Slovakian film Koza kicks of the European Film Screenings
The third edition of the European Film Screenings gets underway on Wednesday, October 19, kicking off a nine-day feast of the best recent movies from the continent.
It starts with a red-carpet screening of gritty Slovakian drama Koza at Novo Cinemas, in World Trade Center Mall, Abu Dhabi. The film’s director Ivan Ostrochovský will answer questions after the screening, then do it all again on Thursday, October 20 for the Dubai screening at Novo Cinemas in Ibn Battuta Mall.
Selected as Slovakia’s entry in the best foreign-language film category for the Oscars – though it did not make the final shortlist – Koza, which translates as Goat, blurs the lines between fact and fiction.
Best known as a documentary filmmaker, Ostrochovský was inspired to make the film after meeting Peter Baláž, a retired boxer who represented Slovakia at the 1996 Atlanta Olympics. He subsequently devoted four years to making the film.
How does it feel to have your film showing in Abu Dhabi and Dubai?
I was pleasantly surprised. I haven’t been to the UAE, so I’m very much looking forward to visiting.
How can cinema, and festivals such as this, give audiences an insight into other cultures?
Cinema was intended to become a window into different cultures. For me, it is primarily a window into the way we think because my personal opinion is that people are not different at all. We all know hunger, fear, pain. That unites us. That is what allows us to screen a film from Eastern Europe in Dubai without the fear that the local audience would not understand it.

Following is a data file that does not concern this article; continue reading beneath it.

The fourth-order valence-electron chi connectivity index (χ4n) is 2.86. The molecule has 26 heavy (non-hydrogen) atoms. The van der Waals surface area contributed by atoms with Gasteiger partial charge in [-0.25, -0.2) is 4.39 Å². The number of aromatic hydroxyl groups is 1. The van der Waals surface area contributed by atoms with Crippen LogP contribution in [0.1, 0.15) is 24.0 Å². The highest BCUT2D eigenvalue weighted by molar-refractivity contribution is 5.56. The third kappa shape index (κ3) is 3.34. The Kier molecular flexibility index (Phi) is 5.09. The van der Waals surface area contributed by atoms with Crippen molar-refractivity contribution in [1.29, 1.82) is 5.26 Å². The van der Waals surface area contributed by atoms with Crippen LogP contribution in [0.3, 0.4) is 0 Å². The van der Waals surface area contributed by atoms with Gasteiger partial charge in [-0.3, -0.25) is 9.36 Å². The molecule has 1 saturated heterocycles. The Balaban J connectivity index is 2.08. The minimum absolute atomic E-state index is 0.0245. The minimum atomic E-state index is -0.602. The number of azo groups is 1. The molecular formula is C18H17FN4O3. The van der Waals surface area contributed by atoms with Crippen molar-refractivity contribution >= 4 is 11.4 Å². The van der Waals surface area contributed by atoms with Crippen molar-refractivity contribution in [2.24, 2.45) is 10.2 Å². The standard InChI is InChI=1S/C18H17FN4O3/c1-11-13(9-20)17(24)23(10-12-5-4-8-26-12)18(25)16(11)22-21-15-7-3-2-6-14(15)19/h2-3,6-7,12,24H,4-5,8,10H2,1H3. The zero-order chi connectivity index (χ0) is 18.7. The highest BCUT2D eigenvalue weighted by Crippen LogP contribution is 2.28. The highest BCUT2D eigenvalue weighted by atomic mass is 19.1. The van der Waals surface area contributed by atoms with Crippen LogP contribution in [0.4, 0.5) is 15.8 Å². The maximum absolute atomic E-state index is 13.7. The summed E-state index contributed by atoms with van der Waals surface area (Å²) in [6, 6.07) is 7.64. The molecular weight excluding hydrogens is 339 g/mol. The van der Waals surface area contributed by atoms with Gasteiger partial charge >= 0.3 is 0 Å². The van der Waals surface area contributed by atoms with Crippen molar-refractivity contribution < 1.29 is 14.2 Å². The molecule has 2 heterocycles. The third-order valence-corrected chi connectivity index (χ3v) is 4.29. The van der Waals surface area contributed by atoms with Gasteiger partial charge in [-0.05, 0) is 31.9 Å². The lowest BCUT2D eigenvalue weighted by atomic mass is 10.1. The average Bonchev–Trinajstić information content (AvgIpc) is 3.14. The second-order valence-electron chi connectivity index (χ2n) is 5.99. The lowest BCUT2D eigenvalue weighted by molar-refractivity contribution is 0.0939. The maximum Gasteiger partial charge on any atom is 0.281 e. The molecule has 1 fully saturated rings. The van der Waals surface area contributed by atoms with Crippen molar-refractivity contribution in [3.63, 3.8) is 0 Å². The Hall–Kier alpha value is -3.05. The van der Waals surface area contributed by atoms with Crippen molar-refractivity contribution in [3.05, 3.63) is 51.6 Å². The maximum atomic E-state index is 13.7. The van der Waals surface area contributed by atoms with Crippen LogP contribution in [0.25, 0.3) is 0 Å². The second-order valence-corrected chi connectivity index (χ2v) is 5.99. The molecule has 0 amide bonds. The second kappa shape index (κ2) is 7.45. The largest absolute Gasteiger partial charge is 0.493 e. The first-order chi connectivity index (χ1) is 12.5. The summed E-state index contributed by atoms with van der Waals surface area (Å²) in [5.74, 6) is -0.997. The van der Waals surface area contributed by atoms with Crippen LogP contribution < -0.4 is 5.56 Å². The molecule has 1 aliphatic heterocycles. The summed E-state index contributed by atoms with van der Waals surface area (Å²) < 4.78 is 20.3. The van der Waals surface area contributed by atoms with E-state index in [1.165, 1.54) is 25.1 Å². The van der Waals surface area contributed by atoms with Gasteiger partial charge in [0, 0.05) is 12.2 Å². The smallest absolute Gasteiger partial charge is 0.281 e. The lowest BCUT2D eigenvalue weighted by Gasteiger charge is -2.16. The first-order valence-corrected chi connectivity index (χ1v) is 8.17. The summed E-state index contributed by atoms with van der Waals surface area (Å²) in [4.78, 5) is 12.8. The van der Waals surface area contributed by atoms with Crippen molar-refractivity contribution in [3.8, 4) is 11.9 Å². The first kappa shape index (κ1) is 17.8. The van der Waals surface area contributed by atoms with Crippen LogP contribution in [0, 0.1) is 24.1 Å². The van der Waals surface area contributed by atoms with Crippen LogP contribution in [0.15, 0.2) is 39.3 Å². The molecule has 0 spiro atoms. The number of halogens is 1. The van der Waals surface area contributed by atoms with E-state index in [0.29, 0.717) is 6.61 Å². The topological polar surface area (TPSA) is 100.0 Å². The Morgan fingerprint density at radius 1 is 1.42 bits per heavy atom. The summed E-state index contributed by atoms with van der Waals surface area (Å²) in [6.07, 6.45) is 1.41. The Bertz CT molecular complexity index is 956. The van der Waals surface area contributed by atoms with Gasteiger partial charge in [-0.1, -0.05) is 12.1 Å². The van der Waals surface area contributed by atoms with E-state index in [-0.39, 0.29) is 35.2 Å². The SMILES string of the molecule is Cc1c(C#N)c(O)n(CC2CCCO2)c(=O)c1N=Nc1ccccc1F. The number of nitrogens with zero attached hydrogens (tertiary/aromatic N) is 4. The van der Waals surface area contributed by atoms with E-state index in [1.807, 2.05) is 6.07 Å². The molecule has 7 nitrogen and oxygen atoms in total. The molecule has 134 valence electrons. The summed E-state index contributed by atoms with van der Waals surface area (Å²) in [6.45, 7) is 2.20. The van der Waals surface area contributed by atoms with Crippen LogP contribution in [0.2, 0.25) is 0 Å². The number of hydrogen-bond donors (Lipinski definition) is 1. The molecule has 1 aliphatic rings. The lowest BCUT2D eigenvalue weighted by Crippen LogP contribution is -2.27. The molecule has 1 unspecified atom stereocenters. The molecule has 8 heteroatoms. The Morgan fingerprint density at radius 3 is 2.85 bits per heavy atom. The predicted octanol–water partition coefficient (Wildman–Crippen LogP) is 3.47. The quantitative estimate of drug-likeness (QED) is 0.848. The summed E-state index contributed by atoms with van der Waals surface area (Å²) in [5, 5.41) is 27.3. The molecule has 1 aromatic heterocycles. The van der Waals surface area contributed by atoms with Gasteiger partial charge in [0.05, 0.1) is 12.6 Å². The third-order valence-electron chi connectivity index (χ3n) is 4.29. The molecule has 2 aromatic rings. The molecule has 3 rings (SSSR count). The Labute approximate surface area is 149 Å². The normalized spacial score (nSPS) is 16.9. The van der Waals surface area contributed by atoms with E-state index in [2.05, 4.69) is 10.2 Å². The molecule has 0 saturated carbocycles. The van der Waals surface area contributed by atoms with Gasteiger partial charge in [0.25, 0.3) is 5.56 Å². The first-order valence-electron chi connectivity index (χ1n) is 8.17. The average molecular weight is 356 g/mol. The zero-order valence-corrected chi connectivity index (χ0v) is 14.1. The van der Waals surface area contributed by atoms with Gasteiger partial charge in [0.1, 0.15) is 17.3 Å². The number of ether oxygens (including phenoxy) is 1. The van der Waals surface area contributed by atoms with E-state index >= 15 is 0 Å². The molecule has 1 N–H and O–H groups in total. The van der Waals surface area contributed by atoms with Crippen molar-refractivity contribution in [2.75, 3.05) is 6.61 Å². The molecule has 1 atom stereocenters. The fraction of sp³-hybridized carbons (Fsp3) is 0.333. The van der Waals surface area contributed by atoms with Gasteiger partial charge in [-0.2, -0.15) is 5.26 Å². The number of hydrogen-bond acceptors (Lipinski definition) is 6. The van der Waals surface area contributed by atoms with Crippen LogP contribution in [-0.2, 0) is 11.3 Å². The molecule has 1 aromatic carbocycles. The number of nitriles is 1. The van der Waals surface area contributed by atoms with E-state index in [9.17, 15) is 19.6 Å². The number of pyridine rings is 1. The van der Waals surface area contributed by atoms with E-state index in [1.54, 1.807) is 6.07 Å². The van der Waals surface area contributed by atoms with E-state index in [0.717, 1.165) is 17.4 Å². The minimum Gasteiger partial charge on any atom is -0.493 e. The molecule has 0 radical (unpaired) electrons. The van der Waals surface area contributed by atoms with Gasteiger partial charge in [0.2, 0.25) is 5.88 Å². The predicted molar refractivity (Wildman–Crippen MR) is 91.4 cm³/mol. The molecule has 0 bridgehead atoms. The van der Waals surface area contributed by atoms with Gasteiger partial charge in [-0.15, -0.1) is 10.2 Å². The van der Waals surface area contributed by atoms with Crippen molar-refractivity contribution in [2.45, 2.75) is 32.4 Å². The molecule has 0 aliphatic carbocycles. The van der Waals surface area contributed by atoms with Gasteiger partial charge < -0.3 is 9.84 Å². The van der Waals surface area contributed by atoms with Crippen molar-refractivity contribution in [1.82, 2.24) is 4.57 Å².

Koza is your second feature and first fiction film. How did it come about?
I knew the main protagonist of my film – Peter Baláž – for years now. I always wanted to make a film about him. Once, Peter came to me with a problem of his that became the main inspiration for the film: he had to come back to the boxing ring to fight and earn money to talk his wife out of a planned abortion. We shot the film for four years. Besides a few obvious disadvantages, it had one great advantage: Peter, as a non-professional actor, learnt how to act.
Tell us about your previous film, the documentary Velvet Terrorists.
Velvet Terrorists is a film about three people who were sentenced for terrorism during the 1980s rule of the Communist Party in Czechoslovakia. Today, they are considered to be fighters for freedom. I like it when an individual hero stands up to something that is generally considered not possible to change.
What is next for you?
I’m working on a script for my new feature film. It is a story of two young boys who decide to enter a Catholic seminary in the 1980s, during the Communist era. They slowly start to realise that the Communist totalitarian regime is not only present outside the walls of the seminary, but is controlling the minds inside the school. The boys organise a hunger strike against the Communist collaborators. So, similar to Velvet Terrorists, this is also an individual revolt against a totalitarian regime. My inspiration comes from reality, and the reality ... is invisible in new ideas.
Koza will be screened at Novo Cinemas WTC Mall, Abu Dhabi on Wednesday, October 19 and Novo Cinemas, Ibn Battuta Mall, on Thursday, October 20, both at 8pm. Tickets are free, on a first-come, first-served basis. Visit www.europeanfilmscreenings.com for more details
Updated: October 18, 2016 04:00 AM